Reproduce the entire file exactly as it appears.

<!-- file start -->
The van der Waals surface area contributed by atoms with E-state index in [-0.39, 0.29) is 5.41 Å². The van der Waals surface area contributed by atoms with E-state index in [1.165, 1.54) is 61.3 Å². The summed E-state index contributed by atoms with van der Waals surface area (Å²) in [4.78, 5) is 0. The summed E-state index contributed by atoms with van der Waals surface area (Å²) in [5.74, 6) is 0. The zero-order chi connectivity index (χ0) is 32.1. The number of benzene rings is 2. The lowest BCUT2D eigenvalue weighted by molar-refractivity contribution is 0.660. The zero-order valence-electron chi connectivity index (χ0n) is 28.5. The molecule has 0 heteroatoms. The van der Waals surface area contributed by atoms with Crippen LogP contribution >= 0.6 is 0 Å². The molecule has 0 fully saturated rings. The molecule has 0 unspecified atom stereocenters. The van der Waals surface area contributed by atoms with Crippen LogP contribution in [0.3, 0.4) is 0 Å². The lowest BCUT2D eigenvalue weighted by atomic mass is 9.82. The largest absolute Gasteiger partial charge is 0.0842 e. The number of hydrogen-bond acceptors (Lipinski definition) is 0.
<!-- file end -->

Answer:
The van der Waals surface area contributed by atoms with E-state index in [-0.39, 0.29) is 5.41 Å². The van der Waals surface area contributed by atoms with E-state index in [1.165, 1.54) is 61.3 Å². The summed E-state index contributed by atoms with van der Waals surface area (Å²) in [4.78, 5) is 0. The summed E-state index contributed by atoms with van der Waals surface area (Å²) in [5.74, 6) is 0. The zero-order chi connectivity index (χ0) is 32.1. The number of benzene rings is 2. The lowest BCUT2D eigenvalue weighted by molar-refractivity contribution is 0.660. The zero-order valence-electron chi connectivity index (χ0n) is 28.5. The molecule has 0 heteroatoms. The van der Waals surface area contributed by atoms with Crippen LogP contribution >= 0.6 is 0 Å². The molecule has 0 fully saturated rings. The molecule has 0 unspecified atom stereocenters. The van der Waals surface area contributed by atoms with Crippen LogP contribution in [0.3, 0.4) is 0 Å². The lowest BCUT2D eigenvalue weighted by atomic mass is 9.82. The largest absolute Gasteiger partial charge is 0.0842 e. The number of hydrogen-bond acceptors (Lipinski definition) is 0.